KENT, OHIC 


) 



262 



Senior Biography 

John J. Adams, L.A. A.B., 146 Grain Ave., Kent 
K-Vets; Pre-Law Club; Booster Club; Bridge Club 
WilUam H. Allen, L.A. A.B., 130 Saratoga Ave., Canton 
Dominic F. Amedeo, Ed. B.S., Windham 

K-Vets 1 2; Newman Club 3; Industrial Arts Club 3 4; I-M 
Sports 12 3 

Chester Dean Amend, Ed. B.S., 1951 E. 39ih St., Ashtabula 
WMCA 1; Band 1 2; Men's Union 2; Kappa Delta Pi 4; Phi 
Sigma Xi 4 

Aileen Anderson, L.A. A.B., 1010 W. Main St., Ravenna 
Art Club 1; Alpha Omega 12 3 4, Pres. 4; YWCA 1 2; WAA 
12 3; International Relations Club 2; SSA 3; Cardinal Key 4; 
Pan-Hellenic Council 4 
Joan Kathleen Andrews, Windham 

Freshman Players 1; University Theater 1 2 3 4; Pi Kappa Sig- 
ma 2, 3, Sec. 3; Phra teres 3 

Olga A. Antonuk, L.A. A-B., 3073 W. Market St., Akron 
Sigma Delta Sigma 

Roy S. Apple, Ed. B.S., 3242 Dellwood Rd., Cleveland Heights 
Kappa Mu Kappa, Pres. 3 4; Inter-Frat Council, Pres. 4, V. 
Pres. 3; Men's Union, Pres. 4; Coalition Party, Treas. 3, Pres. 4; 
Chi Pi, Sec. 3, V. Pres. 4; Who's Who 3 4; Student Council 4; 
Blue Key 4; Manchester Cup 3; Stater, Sports Ed 4; Burr, Sports 
Ed 3; Duchess, Sports Ed 3; KSRW 3; YMCA 4; K-Vets 4; 
Booster Club 4 

Russell C. Armitage, Ed. B.S., New Milford 
Charles Dale Amott, L.A. A.B., 312 Illinois Ave., McDonald 
Gamma Tau Delta; Pre-Law Club; K-Vets 
Carlton J. Austin, Ed. B.S., 44 Pine St., Massillon 
Stater 1 2, Sports Ed 2; HPE Club 1; YMCA 1; Allocations 
Comm. 2 3 4; Gamma Tau Delta 2 3 4; Burr 2; Intramural 
Comm. 2 3; Blue Key 3 4; Geography Club 3 

Elton G. Bachman, Ed. B.S., Route 1, Vermilion 

Milton D. Baer, 25 Dellwood Ave., Angola, New York 

Gamma Tau Delta; Men's Union; Student Forensic Asso.; 

YMCA 

Virginia Bailey, L.A. B.S., Canton 

Wesley Foundation 12 3 4; "YWCA 134; Home Ec Club 234; 

Psi Lambda Omicron 3 4, Treasurer. 4; International Relations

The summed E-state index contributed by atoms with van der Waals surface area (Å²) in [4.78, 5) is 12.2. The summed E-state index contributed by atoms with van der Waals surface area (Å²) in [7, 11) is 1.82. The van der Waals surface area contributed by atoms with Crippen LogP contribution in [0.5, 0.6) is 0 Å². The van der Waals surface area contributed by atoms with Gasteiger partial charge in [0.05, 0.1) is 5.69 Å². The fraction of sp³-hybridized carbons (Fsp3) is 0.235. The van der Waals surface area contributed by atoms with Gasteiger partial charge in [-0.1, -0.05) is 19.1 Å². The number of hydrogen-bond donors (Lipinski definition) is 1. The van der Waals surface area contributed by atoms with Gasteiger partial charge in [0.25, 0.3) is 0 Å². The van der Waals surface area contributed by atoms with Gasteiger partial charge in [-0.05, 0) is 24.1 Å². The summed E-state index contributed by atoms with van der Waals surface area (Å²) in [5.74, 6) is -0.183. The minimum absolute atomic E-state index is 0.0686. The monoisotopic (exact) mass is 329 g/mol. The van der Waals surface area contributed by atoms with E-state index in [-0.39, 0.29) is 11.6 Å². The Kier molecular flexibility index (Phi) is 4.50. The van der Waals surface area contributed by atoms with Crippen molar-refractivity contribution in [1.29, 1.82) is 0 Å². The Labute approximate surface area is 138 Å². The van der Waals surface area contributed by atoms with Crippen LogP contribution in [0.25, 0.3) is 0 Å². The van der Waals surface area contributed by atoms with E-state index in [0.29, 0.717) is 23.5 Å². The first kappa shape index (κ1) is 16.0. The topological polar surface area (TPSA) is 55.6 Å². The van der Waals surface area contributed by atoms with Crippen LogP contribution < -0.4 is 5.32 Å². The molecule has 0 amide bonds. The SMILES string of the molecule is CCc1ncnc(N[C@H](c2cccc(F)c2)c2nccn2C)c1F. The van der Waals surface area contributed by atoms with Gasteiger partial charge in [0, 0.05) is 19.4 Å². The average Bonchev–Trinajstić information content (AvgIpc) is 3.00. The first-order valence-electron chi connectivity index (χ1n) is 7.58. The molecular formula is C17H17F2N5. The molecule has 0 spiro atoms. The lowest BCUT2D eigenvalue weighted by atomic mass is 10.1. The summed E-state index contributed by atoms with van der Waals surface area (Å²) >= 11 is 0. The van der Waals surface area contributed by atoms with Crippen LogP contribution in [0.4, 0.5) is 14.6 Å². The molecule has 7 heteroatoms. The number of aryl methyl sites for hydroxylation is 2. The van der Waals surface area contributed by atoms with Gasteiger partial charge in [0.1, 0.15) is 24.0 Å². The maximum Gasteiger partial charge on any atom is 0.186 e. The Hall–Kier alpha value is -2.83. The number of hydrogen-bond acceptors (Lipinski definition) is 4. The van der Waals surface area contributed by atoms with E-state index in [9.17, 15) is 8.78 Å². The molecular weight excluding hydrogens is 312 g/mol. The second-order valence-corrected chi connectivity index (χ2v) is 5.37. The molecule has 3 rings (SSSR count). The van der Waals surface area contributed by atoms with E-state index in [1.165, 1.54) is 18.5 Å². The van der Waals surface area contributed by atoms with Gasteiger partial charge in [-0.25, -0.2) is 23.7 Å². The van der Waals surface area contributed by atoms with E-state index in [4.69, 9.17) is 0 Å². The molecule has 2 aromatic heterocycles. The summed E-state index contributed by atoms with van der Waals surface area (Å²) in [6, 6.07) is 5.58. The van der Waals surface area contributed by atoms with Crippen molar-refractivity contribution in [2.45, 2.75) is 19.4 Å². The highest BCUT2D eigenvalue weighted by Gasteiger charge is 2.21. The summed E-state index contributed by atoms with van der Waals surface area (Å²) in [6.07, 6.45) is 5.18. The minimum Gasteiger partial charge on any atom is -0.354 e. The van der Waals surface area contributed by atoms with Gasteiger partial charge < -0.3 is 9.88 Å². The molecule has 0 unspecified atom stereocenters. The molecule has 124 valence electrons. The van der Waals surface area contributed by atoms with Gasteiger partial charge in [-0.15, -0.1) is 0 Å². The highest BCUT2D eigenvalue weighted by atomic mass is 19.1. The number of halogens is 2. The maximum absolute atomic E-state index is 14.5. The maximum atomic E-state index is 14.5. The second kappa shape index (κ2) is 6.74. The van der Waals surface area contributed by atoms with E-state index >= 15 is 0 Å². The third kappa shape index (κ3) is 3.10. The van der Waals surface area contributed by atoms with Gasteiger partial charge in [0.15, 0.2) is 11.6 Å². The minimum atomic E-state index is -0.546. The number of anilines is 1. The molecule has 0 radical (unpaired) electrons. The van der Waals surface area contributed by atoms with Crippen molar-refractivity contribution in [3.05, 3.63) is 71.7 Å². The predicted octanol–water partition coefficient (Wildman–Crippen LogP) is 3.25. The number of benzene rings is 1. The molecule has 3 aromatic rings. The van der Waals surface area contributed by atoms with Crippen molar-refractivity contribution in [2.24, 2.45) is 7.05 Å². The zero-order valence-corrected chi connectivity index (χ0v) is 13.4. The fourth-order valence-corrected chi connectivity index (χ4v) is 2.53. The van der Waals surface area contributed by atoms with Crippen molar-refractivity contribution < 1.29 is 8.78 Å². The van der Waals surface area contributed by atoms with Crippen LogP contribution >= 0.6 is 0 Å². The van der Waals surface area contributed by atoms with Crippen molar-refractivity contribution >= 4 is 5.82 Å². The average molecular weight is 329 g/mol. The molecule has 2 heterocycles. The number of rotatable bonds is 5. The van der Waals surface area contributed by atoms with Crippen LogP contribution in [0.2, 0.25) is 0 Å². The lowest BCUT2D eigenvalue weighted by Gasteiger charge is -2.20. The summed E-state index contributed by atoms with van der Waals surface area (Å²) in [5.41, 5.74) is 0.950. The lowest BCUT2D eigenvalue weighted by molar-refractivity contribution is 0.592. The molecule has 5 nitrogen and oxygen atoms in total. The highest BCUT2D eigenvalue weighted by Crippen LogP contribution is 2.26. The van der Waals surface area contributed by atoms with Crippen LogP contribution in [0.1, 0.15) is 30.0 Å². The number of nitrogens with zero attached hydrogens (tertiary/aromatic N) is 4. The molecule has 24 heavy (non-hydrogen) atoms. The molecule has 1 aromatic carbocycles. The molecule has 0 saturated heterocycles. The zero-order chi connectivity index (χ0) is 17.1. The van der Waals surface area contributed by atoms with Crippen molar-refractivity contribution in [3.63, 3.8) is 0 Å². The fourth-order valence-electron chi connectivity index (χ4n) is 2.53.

Club 3 4 

Franklin S. Hardy, Ed. B.S., 3554 E. 76th St., Cleveland 

Gene Barker, L.A. B.S., 137 Front Ave., New Philadelphia 

Psi Chi 2 3 4 

Marie Louise Barzan, Ed. B.S., Piney Fork 

Women's Glee Club 12 3; Newman Club 2 3; Phrateres 2 3; 

Kappa Delta Pi 3 4; Phi Sigma Xi 3 4; Sec. 4; WAA 3; Cardinal 

Key 4 

Ted Baskin, Ed. B.S., 2883 S. Moreland, Cleveland Heights 

Athletics; Phi Beta Phi 

George H. Bayliss, 1254 Hardesty Blvd., Akron 

Alpha Phi Beta 

Dorothy L. Baynes, L.A. A.B., 99 W. Crosier, Akron 

Gamma Sigma Phi 

Richard E. Beckwith, Fairchild Ave., Keni 

Stater 1 2; Art Club 12 4; International Relations Club 1; 

French Club 1 2; Kappa Sigma Chi 2 3 4; Burr 4 

Janet M. Berry, L.A. A.B., 445 W. Virginia Ave., Sebring 

Robert T. Beuck, Bus. Ad., 18321 Landseer Rd., Cleveland 

Edmund Biasella, Ed. B.S., 1706 Third St., Canton 

Freshman Football; Varsity Football; HPE Club; Industrial Arts 

Club 

Francis Richard Birkner, Bus. Ad., Route 1, Kent 

Kappa Mu Kappa; Pres Photographers Assoc. 

Ruth L Bixler, Ed. B.S., 203 Mercier St., Louisville 

"YWCA 3 4; Wesley Foundation 12 3 4; Elementary Education 

Club 12 3 4 

Marvin Bloomberg, Ed. B.S., 310 W. Bowery St., Akron 

Phi Sigma Xi 4; Kappa Delta Pi 4 

Anne L. Borscnberger, Ed. B.S., Waynesburg 

Nancy Borsenberger, Ed. B.S., Waynesburg 

John Charles Botts, L.A. B.S., Windham 

Wrestling 4 

Warren C. Bower, Bus. Ad. B.S., 2946 Corydon Rd., Cleveland 

Heights 

Fenn College 1 2; K-Vets, Council 3; Gamma Tau Delta 3 4;